Retirement planning is not just something for Baby Boomers.
According to The Harvard Center, if you were born anytime from 1965 to 1984, then you are a card carrying member of "Generation X," or "Gen X" for short.
Did you know researchers at the Insured Retirement Institute (IRI) recently found a possible retirement knowledge gap when they conducted an online survey of 802 of your Gen X peers?
According to Think Advisor recent article titled “These 3 Threats Scare Gen Xers More Than Basic Retirement Costs: IRI,” the survey revealed some troubling news when it comes to Gen X retirement planning. To quote the survey analysists, “They’re (mostly) doing it wrong.”
So, what were some of the salient findings?
First, only 20% of Gen Xers have talked to a financial advisor.
Second, only one-third of Gen Xers have tried to figure out what they’d need to have saved to retire.
Drum roll, please.
And third, only 23% of the Gen Xers who have tried to save for retirement, have more than $250,000 in retirement savings.
While the survey did not segment most of the results by income or asset level, it did examine the use and failure to seek the counsel of a financial professional.
Participants with financial professionals appear to have a more comprehensive approach to their financial planning.
Of those working with a financial professional, some 82% of the Gen Xers responding confirmed discussing retirement planning and 61% said the advisors had discussed investing.
What did I find interesting?
Fully 87% of Gen Xers working with a financial advisor reported being confident about having enough income to cover their basic expenses in retirement, but only 58% of the entire group surveyed reported having such confidence.
Nevertheless, even the Gen Xers with advisors said they had grave doubts about their ability to handle other major financial challenges.
Here are some of the other findings of interest:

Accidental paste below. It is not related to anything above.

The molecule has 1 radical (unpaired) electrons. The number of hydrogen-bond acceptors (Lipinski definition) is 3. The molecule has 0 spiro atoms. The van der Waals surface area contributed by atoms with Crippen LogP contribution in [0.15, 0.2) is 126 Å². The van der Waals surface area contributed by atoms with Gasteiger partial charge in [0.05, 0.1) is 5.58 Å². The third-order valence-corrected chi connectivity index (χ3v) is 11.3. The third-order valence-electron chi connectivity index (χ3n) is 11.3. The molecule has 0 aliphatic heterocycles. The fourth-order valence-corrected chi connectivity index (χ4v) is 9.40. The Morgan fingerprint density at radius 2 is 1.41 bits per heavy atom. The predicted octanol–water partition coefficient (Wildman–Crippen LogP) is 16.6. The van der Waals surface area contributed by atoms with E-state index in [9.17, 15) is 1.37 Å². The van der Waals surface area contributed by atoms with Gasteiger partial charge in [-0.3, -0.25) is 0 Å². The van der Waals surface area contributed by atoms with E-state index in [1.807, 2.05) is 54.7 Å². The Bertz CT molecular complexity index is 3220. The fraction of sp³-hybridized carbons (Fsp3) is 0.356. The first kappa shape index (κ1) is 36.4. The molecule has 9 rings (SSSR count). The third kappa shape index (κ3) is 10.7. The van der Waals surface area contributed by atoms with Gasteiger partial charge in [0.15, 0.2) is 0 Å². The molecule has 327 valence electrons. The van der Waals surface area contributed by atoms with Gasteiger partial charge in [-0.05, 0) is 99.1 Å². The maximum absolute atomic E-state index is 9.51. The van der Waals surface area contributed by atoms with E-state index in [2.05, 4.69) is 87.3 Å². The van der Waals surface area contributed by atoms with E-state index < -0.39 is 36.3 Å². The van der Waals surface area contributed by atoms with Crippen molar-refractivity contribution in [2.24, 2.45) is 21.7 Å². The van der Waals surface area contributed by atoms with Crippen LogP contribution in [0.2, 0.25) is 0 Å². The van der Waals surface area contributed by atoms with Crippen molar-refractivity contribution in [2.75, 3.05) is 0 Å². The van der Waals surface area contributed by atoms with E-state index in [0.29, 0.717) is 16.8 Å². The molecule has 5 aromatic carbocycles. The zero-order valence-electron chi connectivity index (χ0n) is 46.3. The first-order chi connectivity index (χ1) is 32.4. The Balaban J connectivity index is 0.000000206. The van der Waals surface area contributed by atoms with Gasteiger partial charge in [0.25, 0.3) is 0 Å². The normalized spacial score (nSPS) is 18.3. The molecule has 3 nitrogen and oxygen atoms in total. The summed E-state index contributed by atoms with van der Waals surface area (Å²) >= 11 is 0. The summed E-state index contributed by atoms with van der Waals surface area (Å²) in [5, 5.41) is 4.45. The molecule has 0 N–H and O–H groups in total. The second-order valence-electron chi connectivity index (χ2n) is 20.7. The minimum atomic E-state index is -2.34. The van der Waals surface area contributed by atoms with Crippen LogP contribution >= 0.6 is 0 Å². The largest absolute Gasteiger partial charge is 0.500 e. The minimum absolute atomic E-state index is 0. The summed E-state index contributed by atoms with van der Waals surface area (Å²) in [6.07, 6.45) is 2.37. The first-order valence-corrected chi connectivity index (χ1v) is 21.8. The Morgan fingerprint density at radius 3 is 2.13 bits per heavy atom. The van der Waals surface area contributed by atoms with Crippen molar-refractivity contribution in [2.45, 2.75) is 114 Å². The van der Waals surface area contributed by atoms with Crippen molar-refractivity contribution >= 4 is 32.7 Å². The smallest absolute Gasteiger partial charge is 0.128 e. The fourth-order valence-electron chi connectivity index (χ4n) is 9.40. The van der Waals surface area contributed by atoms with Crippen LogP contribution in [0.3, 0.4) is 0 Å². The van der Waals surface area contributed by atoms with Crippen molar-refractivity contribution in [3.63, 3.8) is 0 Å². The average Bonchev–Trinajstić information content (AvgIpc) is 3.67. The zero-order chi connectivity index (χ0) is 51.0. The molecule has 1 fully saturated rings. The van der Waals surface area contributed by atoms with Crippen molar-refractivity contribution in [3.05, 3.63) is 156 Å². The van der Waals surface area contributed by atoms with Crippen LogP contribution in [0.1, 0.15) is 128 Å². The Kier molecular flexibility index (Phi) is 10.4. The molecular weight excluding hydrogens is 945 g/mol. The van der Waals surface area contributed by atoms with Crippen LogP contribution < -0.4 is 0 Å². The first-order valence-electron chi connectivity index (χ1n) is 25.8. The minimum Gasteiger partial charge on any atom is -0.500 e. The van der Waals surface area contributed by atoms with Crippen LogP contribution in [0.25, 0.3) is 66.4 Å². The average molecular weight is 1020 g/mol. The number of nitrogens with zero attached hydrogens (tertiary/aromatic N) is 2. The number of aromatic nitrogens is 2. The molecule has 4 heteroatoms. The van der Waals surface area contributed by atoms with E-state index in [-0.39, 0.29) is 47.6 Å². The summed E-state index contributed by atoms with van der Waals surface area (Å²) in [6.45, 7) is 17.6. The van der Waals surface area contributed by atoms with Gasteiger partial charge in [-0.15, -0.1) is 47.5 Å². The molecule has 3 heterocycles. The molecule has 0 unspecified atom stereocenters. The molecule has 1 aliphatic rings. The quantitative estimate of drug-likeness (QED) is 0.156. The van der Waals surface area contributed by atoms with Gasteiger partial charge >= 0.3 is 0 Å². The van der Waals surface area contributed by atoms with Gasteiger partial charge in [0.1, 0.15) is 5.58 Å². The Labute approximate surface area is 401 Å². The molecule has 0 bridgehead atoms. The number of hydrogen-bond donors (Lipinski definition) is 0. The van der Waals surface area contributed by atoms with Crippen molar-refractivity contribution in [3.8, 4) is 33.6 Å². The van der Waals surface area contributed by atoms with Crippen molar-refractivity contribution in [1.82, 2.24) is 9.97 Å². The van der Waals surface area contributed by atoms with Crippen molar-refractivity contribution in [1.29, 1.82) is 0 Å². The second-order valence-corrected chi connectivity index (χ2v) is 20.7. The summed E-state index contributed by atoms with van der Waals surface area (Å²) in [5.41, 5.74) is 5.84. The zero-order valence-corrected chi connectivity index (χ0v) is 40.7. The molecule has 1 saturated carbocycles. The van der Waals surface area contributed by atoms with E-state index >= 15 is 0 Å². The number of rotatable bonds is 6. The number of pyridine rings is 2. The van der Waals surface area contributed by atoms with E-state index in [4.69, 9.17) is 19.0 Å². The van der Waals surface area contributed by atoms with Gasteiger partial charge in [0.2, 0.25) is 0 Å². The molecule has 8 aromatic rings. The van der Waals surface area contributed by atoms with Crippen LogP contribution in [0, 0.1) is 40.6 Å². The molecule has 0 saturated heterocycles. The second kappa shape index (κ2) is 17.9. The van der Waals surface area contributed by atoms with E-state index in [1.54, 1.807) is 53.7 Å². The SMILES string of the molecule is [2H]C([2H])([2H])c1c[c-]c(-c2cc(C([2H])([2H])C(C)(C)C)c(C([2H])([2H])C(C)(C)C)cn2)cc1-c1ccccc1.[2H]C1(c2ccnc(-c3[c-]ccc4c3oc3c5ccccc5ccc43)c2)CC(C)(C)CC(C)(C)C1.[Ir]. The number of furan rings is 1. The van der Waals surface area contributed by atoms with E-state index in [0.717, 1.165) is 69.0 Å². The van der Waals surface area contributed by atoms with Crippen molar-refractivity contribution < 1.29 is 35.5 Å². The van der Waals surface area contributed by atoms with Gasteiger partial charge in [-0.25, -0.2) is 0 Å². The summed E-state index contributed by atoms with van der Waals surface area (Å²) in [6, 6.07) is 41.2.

Covering long-term care (LTC) costs.
Only 63% of the Gen Xers with advisors reported being "somewhat" or "very confident" about having enough money to pay their long-term care expenses.
Apparently, advisors have yet to address their Gen Xer clients with that concern.
In addition, only 9% had talked about planning for cognitive decline, like dementia or Alzheimer’s.
What about long-term care insurance?
Only 29% had talked to their clients about it.
Addressing LTC needs of Baby Boomer parents.
A little over half of the Gen Xers with advisors reported being "somewhat" or "very confident" when it comes to assisting with the LTC bills of their parents.
The survey did not ask Gen X respondents whether they had talked about this aspect of long-term care planning with their advisors.
Paying college bills for children.
Many experts in the field suggest that Gen Xers should prioritize their retirement planning and leave the college bills of their children second.
However, Gen X parents say the funds for the college education of their children must come from somewhere.
Only 51% of the Gen Xers with advisors said they were "somewhat" or "very confident" they will have enough money to defray the higher education expenses facing their children.
The big takeaway from this survey is that, regardless whether you are a Baby Boomer, Gen Xer, or even a Millennial, it is essential to have the advice and counsel of an experienced financial advisor.
Establish this relationship as soon as you begin participating in the economy.
If you need assistance finding an appropriate "financial advisor" instead of a "financial salesman," then ask your estate planning attorney for a referral.
Remember: “An ounce of prevention is worth a pound of cure.” When making your financial, tax and estate plans, do not go it alone. Be sure to engage competent professional counsel.
For more information about estate planning in Overland Park, KS (and throughout the rest of Kansas and Missouri), visit our estate planning website and be sure to subscribe to our complimentary estate planning e-newsletter while you are there.
Reference: Think Advisor (March 24, 2018) “These 3 Threats Scare Gen Xers More Than Basic Retirement Costs: IRI”